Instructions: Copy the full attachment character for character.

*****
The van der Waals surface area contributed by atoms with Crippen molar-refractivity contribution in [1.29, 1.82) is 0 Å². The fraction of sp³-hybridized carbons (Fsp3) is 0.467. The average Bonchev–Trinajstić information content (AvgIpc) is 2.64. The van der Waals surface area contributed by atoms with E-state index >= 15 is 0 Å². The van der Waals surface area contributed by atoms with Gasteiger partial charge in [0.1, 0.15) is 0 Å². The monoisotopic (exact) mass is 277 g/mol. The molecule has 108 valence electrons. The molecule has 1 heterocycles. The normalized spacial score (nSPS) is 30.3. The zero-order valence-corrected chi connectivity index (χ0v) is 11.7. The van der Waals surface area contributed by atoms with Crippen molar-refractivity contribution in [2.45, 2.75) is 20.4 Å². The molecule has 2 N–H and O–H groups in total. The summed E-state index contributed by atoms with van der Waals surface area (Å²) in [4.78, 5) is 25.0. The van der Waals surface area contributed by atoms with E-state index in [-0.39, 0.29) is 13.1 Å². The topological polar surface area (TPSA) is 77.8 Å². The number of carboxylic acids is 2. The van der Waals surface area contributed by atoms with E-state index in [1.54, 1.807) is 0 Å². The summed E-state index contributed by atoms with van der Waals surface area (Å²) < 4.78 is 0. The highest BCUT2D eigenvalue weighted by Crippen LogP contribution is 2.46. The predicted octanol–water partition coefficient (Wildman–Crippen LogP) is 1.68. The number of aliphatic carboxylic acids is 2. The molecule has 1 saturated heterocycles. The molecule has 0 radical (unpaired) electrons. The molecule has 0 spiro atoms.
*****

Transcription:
The van der Waals surface area contributed by atoms with Crippen molar-refractivity contribution in [1.29, 1.82) is 0 Å². The fraction of sp³-hybridized carbons (Fsp3) is 0.467. The average Bonchev–Trinajstić information content (AvgIpc) is 2.64. The van der Waals surface area contributed by atoms with E-state index >= 15 is 0 Å². The van der Waals surface area contributed by atoms with Gasteiger partial charge in [0.1, 0.15) is 0 Å². The monoisotopic (exact) mass is 277 g/mol. The molecule has 108 valence electrons. The molecule has 1 heterocycles. The normalized spacial score (nSPS) is 30.3. The zero-order valence-corrected chi connectivity index (χ0v) is 11.7. The van der Waals surface area contributed by atoms with Crippen molar-refractivity contribution in [2.45, 2.75) is 20.4 Å². The molecule has 2 N–H and O–H groups in total. The summed E-state index contributed by atoms with van der Waals surface area (Å²) in [4.78, 5) is 25.0. The van der Waals surface area contributed by atoms with E-state index in [-0.39, 0.29) is 13.1 Å². The topological polar surface area (TPSA) is 77.8 Å². The number of carboxylic acids is 2. The van der Waals surface area contributed by atoms with E-state index in [1.54, 1.807) is 0 Å². The summed E-state index contributed by atoms with van der Waals surface area (Å²) < 4.78 is 0. The highest BCUT2D eigenvalue weighted by Crippen LogP contribution is 2.46. The predicted octanol–water partition coefficient (Wildman–Crippen LogP) is 1.68. The number of aliphatic carboxylic acids is 2. The molecule has 1 saturated heterocycles. The molecule has 0 radical (unpaired) electrons. The molecule has 0 spiro atoms.